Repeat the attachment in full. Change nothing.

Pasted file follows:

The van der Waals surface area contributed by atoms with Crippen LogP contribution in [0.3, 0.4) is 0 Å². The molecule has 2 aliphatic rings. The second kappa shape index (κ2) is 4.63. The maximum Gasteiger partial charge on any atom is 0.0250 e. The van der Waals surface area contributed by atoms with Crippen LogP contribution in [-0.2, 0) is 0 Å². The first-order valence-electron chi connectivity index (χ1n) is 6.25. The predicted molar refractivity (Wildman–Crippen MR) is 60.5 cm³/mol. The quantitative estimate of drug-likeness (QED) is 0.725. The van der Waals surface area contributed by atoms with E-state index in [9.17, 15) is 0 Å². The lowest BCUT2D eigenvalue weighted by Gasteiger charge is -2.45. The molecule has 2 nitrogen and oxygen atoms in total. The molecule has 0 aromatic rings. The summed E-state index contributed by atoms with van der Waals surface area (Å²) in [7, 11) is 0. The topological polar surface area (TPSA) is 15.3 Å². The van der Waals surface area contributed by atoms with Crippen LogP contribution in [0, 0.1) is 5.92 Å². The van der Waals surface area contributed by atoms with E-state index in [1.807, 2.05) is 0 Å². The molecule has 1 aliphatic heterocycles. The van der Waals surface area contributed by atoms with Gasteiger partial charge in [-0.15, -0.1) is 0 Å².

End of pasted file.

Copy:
The van der Waals surface area contributed by atoms with Crippen LogP contribution in [0.3, 0.4) is 0 Å². The molecule has 2 aliphatic rings. The second kappa shape index (κ2) is 4.63. The maximum Gasteiger partial charge on any atom is 0.0250 e. The van der Waals surface area contributed by atoms with Crippen LogP contribution in [-0.2, 0) is 0 Å². The first-order valence-electron chi connectivity index (χ1n) is 6.25. The predicted molar refractivity (Wildman–Crippen MR) is 60.5 cm³/mol. The quantitative estimate of drug-likeness (QED) is 0.725. The van der Waals surface area contributed by atoms with E-state index in [9.17, 15) is 0 Å². The lowest BCUT2D eigenvalue weighted by Gasteiger charge is -2.45. The molecule has 2 nitrogen and oxygen atoms in total. The molecule has 0 aromatic rings. The summed E-state index contributed by atoms with van der Waals surface area (Å²) in [7, 11) is 0. The topological polar surface area (TPSA) is 15.3 Å². The van der Waals surface area contributed by atoms with Crippen LogP contribution in [0, 0.1) is 5.92 Å². The van der Waals surface area contributed by atoms with E-state index in [1.807, 2.05) is 0 Å². The molecule has 1 aliphatic heterocycles. The van der Waals surface area contributed by atoms with Gasteiger partial charge in [-0.15, -0.1) is 0 Å².